Provision for bad debt
It is possible to make a provision for future expenses with a cause existing on the balance sheet date (/during the financial year) of the tax year in question.
Charitable contributions are deductible if certain conditions are met. The gift must be documented in writing and contributed to a qualifying charity (ANBI or SBBI). The deductible amount may not exceed 50% of the taxable profits, with a maximum of EUR 100,000.
Limited deductibility of costs relating to remuneration by way of shares
Any remuneration by way of shares, profit-sharing certificates, option rights on shares, or similar rights is not deductible.
Costs related to so-called stock appreciation rights for employees that earn an income that exceeds EUR 572,000 are not deductible.
Fines and penalties
Most criminal fines and penalties are not tax deductible. This applies, for instance, to fines imposed by a Dutch criminal judge, administrative fines, disciplinary fines, and penalties from a European institution.
Certain taxes, such as the tax on insurance transactions, are deductible. Tax paid on the transfer of immovable property must be included in the cost price and taken into account in the course of normal depreciation. The CIT itself is not deductible.
Other significant items
Deduction of certain expenses (e.g. costs for food, drink, and entertainment) paid by employers for employees are not deductible, in part. These costs are often referred to as mixed costs. The non-deductible portion is 0.4% of the total taxable wages of all employees but never less than EUR 4,600 per year. Alternatively, the employer may choose to deduct only 73.5% of the actual expenses.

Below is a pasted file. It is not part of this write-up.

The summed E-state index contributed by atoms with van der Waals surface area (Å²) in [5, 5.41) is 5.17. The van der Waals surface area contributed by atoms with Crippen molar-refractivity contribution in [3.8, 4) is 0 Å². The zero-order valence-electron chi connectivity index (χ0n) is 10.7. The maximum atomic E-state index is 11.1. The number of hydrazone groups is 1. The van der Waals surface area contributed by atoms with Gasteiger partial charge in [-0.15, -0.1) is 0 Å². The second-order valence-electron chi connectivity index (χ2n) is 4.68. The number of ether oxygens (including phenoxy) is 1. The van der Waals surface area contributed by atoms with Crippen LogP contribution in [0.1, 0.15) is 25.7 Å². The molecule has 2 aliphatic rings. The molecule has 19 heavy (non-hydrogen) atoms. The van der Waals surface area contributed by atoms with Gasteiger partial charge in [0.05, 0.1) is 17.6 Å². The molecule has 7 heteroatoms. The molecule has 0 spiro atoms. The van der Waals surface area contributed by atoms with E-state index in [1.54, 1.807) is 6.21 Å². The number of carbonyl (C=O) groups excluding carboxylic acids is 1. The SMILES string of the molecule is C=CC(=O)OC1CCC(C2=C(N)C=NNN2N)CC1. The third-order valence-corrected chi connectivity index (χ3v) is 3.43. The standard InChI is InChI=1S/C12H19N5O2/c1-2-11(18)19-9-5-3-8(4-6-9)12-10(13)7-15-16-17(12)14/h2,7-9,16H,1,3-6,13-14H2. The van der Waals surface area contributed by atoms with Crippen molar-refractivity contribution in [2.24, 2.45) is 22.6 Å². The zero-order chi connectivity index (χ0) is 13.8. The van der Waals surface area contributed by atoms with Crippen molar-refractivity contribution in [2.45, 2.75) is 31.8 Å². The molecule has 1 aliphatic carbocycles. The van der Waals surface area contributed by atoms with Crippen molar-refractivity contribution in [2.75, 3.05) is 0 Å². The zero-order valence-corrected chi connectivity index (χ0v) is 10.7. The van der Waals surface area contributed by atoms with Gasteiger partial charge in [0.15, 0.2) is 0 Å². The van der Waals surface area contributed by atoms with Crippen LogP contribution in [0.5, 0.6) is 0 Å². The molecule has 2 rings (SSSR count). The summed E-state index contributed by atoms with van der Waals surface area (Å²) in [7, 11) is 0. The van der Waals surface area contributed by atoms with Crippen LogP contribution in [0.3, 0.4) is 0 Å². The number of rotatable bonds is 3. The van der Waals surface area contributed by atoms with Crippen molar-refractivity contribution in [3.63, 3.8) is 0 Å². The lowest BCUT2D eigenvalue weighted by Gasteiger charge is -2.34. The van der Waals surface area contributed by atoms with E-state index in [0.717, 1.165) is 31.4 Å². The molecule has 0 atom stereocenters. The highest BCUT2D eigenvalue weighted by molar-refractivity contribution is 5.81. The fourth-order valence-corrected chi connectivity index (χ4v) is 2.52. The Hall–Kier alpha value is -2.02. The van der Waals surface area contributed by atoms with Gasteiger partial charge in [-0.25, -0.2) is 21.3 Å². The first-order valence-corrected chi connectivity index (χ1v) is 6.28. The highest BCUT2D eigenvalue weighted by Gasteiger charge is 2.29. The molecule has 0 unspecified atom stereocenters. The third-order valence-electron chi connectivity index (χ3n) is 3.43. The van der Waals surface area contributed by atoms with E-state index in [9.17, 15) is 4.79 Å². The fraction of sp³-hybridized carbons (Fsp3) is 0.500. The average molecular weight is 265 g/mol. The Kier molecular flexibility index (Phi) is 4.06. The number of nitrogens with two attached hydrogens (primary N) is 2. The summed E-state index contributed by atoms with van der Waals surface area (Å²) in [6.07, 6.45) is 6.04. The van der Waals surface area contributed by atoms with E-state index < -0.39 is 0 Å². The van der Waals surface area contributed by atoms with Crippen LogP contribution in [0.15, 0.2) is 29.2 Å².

Net operating losses
Tax losses can be carried back one year and carried forward six years (up to and including 2018, the carry forward period was nine years). This also applies to start-up losses.
Complex rules may prohibit the utilisation of net operating losses after a change of 30% or more of the ultimate control in a company (anti-loss trafficking rules). Furthermore, until 31 December 2018, limitations exist on loss utilisation for holding/finance companies. Based on these rules, losses incurred by a mere holding or group finance company can be offset only against holding or finance income in preceding and following years, provided that certain strict conditions are met.
Until recently, the application of these rules could be avoided in fiscal unity situations and possibly in EU situations based on an analogue fiscal unity approach based on CJEU case law.
Payments to foreign affiliates
A Dutch corporation can generally claim a deduction for royalties, management service fees and most other charges paid to foreign affiliates, to the extent that the amounts are not in excess of what it would pay an unrelated entity (i.e. arm’s-length principle). Dutch companies are obligated to produce transfer pricing documentation describing the calculation of the transfer price and the comparability of the transfer price with third-party prices.